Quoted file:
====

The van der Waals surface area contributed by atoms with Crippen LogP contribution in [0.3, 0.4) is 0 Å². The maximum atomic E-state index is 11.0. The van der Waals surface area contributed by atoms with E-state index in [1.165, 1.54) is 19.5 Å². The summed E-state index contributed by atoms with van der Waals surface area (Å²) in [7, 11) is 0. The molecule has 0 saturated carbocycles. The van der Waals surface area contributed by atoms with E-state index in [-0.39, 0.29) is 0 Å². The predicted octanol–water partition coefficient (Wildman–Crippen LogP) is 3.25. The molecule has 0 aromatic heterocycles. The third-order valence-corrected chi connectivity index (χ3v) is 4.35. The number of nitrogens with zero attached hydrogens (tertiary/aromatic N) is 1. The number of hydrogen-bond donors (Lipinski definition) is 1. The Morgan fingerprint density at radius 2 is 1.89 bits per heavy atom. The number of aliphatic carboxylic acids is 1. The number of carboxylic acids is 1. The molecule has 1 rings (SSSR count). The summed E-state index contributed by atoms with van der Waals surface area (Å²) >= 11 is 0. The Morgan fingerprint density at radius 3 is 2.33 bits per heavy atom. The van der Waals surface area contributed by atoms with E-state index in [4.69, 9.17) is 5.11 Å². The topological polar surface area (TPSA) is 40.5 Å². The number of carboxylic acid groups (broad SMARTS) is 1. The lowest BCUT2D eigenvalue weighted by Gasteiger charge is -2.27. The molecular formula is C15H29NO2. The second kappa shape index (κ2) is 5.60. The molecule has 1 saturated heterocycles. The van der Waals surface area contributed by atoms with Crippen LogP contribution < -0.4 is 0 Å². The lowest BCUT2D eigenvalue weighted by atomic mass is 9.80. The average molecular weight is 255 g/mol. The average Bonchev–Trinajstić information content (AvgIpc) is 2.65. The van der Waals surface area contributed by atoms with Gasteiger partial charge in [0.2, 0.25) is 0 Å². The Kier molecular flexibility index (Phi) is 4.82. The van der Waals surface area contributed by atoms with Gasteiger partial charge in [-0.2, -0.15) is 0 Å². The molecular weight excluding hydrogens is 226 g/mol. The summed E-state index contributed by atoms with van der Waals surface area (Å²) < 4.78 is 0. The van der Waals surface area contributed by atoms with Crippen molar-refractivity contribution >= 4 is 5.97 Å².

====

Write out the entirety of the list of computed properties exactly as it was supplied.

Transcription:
The van der Waals surface area contributed by atoms with Crippen LogP contribution in [0.3, 0.4) is 0 Å². The maximum atomic E-state index is 11.0. The van der Waals surface area contributed by atoms with E-state index in [1.165, 1.54) is 19.5 Å². The summed E-state index contributed by atoms with van der Waals surface area (Å²) in [7, 11) is 0. The molecule has 0 saturated carbocycles. The van der Waals surface area contributed by atoms with E-state index in [-0.39, 0.29) is 0 Å². The predicted octanol–water partition coefficient (Wildman–Crippen LogP) is 3.25. The molecule has 0 aromatic heterocycles. The third-order valence-corrected chi connectivity index (χ3v) is 4.35. The number of nitrogens with zero attached hydrogens (tertiary/aromatic N) is 1. The number of hydrogen-bond donors (Lipinski definition) is 1. The Morgan fingerprint density at radius 2 is 1.89 bits per heavy atom. The number of aliphatic carboxylic acids is 1. The number of carboxylic acids is 1. The molecule has 1 rings (SSSR count). The summed E-state index contributed by atoms with van der Waals surface area (Å²) >= 11 is 0. The Morgan fingerprint density at radius 3 is 2.33 bits per heavy atom. The van der Waals surface area contributed by atoms with E-state index in [4.69, 9.17) is 5.11 Å². The topological polar surface area (TPSA) is 40.5 Å². The number of carboxylic acid groups (broad SMARTS) is 1. The lowest BCUT2D eigenvalue weighted by Gasteiger charge is -2.27. The molecular formula is C15H29NO2. The second kappa shape index (κ2) is 5.60. The molecule has 1 saturated heterocycles. The van der Waals surface area contributed by atoms with Crippen LogP contribution < -0.4 is 0 Å². The lowest BCUT2D eigenvalue weighted by atomic mass is 9.80. The average molecular weight is 255 g/mol. The average Bonchev–Trinajstić information content (AvgIpc) is 2.65. The van der Waals surface area contributed by atoms with Gasteiger partial charge in [0.2, 0.25) is 0 Å². The Kier molecular flexibility index (Phi) is 4.82. The van der Waals surface area contributed by atoms with Gasteiger partial charge in [-0.2, -0.15) is 0 Å². The molecular weight excluding hydrogens is 226 g/mol. The summed E-state index contributed by atoms with van der Waals surface area (Å²) < 4.78 is 0. The van der Waals surface area contributed by atoms with Crippen molar-refractivity contribution >= 4 is 5.97 Å².